What is success, then, if not money or status?
- Success is the forward momentum of your dreams.
- Success is recognizing when your dreams are changing, and chasing them anyway.
- Success is moving boldly on your path without concern for who follows you.
This is the lesson I have learned: Rarely are people buying the art, they are buying the soul of the art. We put labels on our life so that we can better manage them, like “photographer”, “educator”, “writer”. Where, though, do those labels come from? What makes us choose one over another? If we back away from the labels and ask ourselves why we are drawn to those things that we do, the answer is clear. If you constantly follow your WHY, your greatest passion and the reasons that come with it, your life can never be defined by a single label. When WHY is more important that HOW and WHAT, you have found your genius, your muse, your inspiration. You have found yourself.
I took a trip to Argentina last week. For the past 10 years I have talked about traveling to Patagonia and it finally happened. I went with no intentions of making images there. I needed to be entirely outside of my norm. And, after I finished hiking and exploring, the most interesting thing happened. I wanted to create. I deeply desired to play with my camera and make something, even though I had expressly given myself permission not to.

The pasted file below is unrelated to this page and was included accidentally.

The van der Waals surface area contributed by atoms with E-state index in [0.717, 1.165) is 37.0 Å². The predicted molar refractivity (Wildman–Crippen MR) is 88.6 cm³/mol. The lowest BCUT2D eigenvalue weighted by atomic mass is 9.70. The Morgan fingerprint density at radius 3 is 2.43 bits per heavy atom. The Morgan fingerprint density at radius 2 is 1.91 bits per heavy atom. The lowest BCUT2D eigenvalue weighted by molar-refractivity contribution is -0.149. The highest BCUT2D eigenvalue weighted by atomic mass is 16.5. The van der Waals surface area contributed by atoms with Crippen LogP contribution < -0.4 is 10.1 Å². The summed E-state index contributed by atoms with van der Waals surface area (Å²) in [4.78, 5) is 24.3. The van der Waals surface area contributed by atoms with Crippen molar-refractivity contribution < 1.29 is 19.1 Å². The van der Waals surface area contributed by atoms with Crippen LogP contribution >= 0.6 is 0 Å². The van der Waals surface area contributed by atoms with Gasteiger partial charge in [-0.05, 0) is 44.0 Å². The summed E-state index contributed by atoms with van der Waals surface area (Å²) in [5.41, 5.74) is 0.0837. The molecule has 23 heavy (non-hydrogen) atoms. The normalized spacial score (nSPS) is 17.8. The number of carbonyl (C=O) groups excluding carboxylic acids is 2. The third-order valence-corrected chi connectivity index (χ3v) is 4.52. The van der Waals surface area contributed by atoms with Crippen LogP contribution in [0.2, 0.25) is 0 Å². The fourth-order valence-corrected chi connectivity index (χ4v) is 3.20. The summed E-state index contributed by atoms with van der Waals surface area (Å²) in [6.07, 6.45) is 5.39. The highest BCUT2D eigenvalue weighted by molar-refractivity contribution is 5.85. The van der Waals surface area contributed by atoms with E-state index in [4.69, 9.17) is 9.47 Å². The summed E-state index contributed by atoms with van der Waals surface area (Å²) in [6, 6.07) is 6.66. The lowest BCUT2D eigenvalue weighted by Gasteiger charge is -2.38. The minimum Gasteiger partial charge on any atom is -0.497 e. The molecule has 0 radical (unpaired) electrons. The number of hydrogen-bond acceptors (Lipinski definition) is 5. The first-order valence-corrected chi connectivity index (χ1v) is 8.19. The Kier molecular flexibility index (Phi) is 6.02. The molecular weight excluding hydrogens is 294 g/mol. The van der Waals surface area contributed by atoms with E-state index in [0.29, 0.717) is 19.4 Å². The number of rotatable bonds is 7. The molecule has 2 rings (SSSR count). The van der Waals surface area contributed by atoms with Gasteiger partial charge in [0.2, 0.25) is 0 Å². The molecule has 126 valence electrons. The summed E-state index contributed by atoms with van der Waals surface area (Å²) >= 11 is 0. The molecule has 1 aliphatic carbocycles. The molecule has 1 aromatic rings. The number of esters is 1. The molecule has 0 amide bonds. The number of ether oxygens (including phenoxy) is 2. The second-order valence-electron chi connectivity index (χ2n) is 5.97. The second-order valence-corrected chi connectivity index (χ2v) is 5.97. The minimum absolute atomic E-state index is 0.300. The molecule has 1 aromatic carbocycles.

This is the interesting part of allowing yourself to do what you want or be who you want to be: you will always end up completely, authentically YOU. I found myself in this creepy, run-down Airbnb apartment. Though it was a little undesirable to sleep in, it awakened my passion. I had just seen glaciers and snow-capped mountains, scenery like I’ve never witnessed before, yet there I was, in this little creepy apartment, and all I wanted was to create there. Just as I started out in my own small, rather disgusting little apartment, I found my creativity awakened.